CDC Says, Only 1 in 10 Adults Get Enough Fruits and Vegetables

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AICR research shows that eating plenty of vegetables and fruits can reduce the risk for many cancers and promote better health. Recommended amounts for most adults are 1 ½ to 2 cups of fruit and 2 to 3 cups of vegetables each day. Recently released AICR’s Diet and Cancer Report found that even if these targets are not quite reached, increasing vegetables and fruits above very low levels has the potential to reduce the risk of several cancers. More vegetables and fruits also lower the risk of heart disease, and may help reduce weight gain that promotes the development of cancer and other chronic diseases.

The latest statistics from the Centers for Disease Control and Prevention (CDC) show that only 9 percent of adults eat the recommended amounts of vegetables in the Dietary Guidelines for Americans, and 12 percent of adults meet the recommendations for fruit. Consumption is the lowest among men, young adults, and adults living in poverty. However, consumption is generally low across all economic and race/ethnicity groups.

The CDC report identifies several barriers to greater consumption, including high cost, limited availability and access, and perceived lack of preparation time. The report puts forth several strategies  at the state and community level that can improve people’s access to fruits and vegetables.

CDC Recommends

  • Make fresh produce affordable and convenient. Provide access closer to where people live, work, and go to school. Across the U.S., 31% of farmers’ markets help make fruits and vegetables affordable for low-income mothers and their children.
  • Make Farm-to-School commonplace. The CDC reports that 42% of school districts participate in farm-to-school programs, with benefits for children, schools and local farmers. Similar programs can support fruits and vegetables straight from the farm to early care and education providers.
  • Strengthen the local food system’s support for fruits and vegetables. Food hubs help small and mid-size farmers markets and allow fruits and vegetables to be distributed to local schools, hospitals, large employers, and retailers. This is a win-win for fruit and vegetable producers and consumers.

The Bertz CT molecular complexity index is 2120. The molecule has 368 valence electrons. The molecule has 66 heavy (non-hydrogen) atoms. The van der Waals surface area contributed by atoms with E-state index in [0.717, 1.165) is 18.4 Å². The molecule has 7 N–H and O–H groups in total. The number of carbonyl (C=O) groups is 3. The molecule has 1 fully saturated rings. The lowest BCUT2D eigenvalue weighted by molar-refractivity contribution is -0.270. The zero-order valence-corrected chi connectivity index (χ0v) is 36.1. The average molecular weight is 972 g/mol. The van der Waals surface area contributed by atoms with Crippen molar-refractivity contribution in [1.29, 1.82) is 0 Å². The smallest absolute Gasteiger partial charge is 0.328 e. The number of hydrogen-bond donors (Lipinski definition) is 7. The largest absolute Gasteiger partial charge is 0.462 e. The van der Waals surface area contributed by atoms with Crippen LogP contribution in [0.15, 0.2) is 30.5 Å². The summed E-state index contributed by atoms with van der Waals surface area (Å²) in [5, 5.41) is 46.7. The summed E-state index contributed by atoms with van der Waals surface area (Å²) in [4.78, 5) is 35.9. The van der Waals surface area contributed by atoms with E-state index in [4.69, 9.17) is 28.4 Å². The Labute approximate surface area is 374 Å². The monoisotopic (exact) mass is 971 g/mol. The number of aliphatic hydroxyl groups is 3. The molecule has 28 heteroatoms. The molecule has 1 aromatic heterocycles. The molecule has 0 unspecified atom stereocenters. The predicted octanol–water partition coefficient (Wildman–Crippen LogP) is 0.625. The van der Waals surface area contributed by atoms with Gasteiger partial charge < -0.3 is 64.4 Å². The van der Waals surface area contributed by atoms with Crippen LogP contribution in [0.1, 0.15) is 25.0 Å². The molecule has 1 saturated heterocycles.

“When meat or chicken takes up the biggest portion of your plate, a simple adjustment in food proportions can create a healthier meal without calling for a big adjustment. Double the amount of vegetables in a mixed dish like a stir-fry, casserole or chili, and cut back on the meat portion. Easy!”

States vary in how well their population meets recommendations for vegetables and fruits, and in how they attempt to support it. To check how your state is doing, you can access individual State Action Guides, and get concrete ideas about steps other states have taken from the CDC’s 2018 State Indicator Report on Fruits and Vegetables.

Access is only the beginning. The authors of the report also note the need to expand awareness about the value of eating more vegetables and fruits, as well as practical education on how to prepare them.

Tackling Barriers Individually

Including more vegetables and fruits can be easier than it seems.

  • Don’t wait for dinner. That’s when most people eat vegetables, but a target of 2 to 3 cups in one meal is hard to reach. Start by including ½ cup to 1 cup at lunch each day. The salad makes it easy, but there are lots of other options. Choose a sandwich that includes sliced raw vegetables (not just one lone lettuce leaf), and even some leftover cooked vegetables. Enjoy a hearty bowl of vegetable soup. If you are making the soup at home, throw in some extra frozen or leftover vegetables as it cooks to ensure at least ½ to 1 cup per person. Instead of chips or fries, munch on some colorful raw vegetables.
  • Sweeten breakfast the naturally filling way. Top off your cereal, toast or yogurt with slices of fresh fruit or some quick-thawed frozen berries. Toss a small handful of raisins in your oatmeal as it cooks. If you prefer a savory breakfast, add some avocado or other fruit on the side, and include some spinach, kale, mushrooms, peppers or tomatoes in your eggs.
  • Choose an energy-boosting snack with staying power. It can be tempting to reach for a candy bar or snack “doodles” when your energy level is falling and hunger peaks. But if you bring a piece of fresh fruit with you each day, you can satisfy your sweet tooth and get fiber that may help keep you satisfied longer. Experiment with other options that can work for you, too, like raw vegetables dipped in peanut butter, fruit dipped in yogurt or spread with your favorite nut butter or a handful of trail mix.
  • At dinner, make some swaps. When meat or chicken takes up the biggest portion of your plate, a simple adjustment in food proportions can create a healthier meal without calling for a big adjustment. Double the amount of vegetables in a mixed dish like a stir-fry, casserole or chili, and cut back on the meat portion. Easy!
    AICR’s Healthy Recipes offer ideas for snacks, side dishes, or any meal. Just click by category and find delicious new options you can try.
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    Karen Collins

    Author: Karen Collins

    Karen Collins, MS, RDN, CDN, is AICR’s Nutrition Advisor. Karen is a speaker, writer and consultant who specializes in helping people make sense of nutrition news. You can follow her blog, Smart Bytes®, through her website and follow her on Twitter @KarenCollinsRD and Facebook @KarenCollinsNutrition.

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